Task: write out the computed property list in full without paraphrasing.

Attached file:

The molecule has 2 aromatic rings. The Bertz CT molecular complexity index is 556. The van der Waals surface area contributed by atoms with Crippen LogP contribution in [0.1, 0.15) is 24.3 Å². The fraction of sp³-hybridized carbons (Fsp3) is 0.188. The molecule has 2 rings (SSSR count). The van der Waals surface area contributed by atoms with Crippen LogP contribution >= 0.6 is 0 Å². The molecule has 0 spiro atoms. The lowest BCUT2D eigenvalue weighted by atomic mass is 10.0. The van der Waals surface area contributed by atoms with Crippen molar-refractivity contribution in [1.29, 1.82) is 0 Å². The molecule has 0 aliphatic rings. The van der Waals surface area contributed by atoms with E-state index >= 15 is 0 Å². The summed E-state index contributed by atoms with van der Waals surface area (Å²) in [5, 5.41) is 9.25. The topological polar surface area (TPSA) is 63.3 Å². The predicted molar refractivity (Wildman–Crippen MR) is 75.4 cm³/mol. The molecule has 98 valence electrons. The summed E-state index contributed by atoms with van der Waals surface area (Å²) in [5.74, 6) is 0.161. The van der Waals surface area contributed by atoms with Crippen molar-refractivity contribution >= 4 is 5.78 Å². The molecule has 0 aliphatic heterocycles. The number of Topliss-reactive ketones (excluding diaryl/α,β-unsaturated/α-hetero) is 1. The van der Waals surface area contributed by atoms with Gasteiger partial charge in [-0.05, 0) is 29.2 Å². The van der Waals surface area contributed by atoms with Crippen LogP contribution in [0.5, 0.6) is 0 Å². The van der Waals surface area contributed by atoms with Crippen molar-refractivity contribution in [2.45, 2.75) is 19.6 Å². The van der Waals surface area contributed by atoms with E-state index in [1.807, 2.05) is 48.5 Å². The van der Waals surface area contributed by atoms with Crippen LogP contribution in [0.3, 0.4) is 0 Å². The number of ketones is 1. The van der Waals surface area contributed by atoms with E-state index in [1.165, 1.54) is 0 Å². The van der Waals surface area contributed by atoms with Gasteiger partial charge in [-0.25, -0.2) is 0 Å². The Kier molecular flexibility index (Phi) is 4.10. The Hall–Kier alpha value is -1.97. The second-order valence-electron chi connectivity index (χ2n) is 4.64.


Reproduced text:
The molecule has 2 aromatic rings. The Bertz CT molecular complexity index is 556. The van der Waals surface area contributed by atoms with Crippen LogP contribution in [0.1, 0.15) is 24.3 Å². The fraction of sp³-hybridized carbons (Fsp3) is 0.188. The molecule has 2 rings (SSSR count). The van der Waals surface area contributed by atoms with Crippen LogP contribution >= 0.6 is 0 Å². The molecule has 0 spiro atoms. The lowest BCUT2D eigenvalue weighted by atomic mass is 10.0. The van der Waals surface area contributed by atoms with Crippen molar-refractivity contribution in [1.29, 1.82) is 0 Å². The molecule has 0 aliphatic rings. The van der Waals surface area contributed by atoms with E-state index >= 15 is 0 Å². The summed E-state index contributed by atoms with van der Waals surface area (Å²) in [5, 5.41) is 9.25. The topological polar surface area (TPSA) is 63.3 Å². The predicted molar refractivity (Wildman–Crippen MR) is 75.4 cm³/mol. The molecule has 98 valence electrons. The summed E-state index contributed by atoms with van der Waals surface area (Å²) in [5.74, 6) is 0.161. The van der Waals surface area contributed by atoms with Crippen molar-refractivity contribution >= 4 is 5.78 Å². The molecule has 0 aliphatic heterocycles. The number of Topliss-reactive ketones (excluding diaryl/α,β-unsaturated/α-hetero) is 1. The van der Waals surface area contributed by atoms with Gasteiger partial charge in [-0.05, 0) is 29.2 Å². The van der Waals surface area contributed by atoms with Crippen LogP contribution in [0.5, 0.6) is 0 Å². The van der Waals surface area contributed by atoms with Crippen molar-refractivity contribution in [2.45, 2.75) is 19.6 Å². The van der Waals surface area contributed by atoms with E-state index in [1.807, 2.05) is 48.5 Å². The van der Waals surface area contributed by atoms with Crippen LogP contribution in [0.3, 0.4) is 0 Å². The number of ketones is 1. The van der Waals surface area contributed by atoms with E-state index in [1.165, 1.54) is 0 Å². The van der Waals surface area contributed by atoms with Gasteiger partial charge in [-0.25, -0.2) is 0 Å². The Kier molecular flexibility index (Phi) is 4.10. The Hall–Kier alpha value is -1.97. The second-order valence-electron chi connectivity index (χ2n) is 4.64.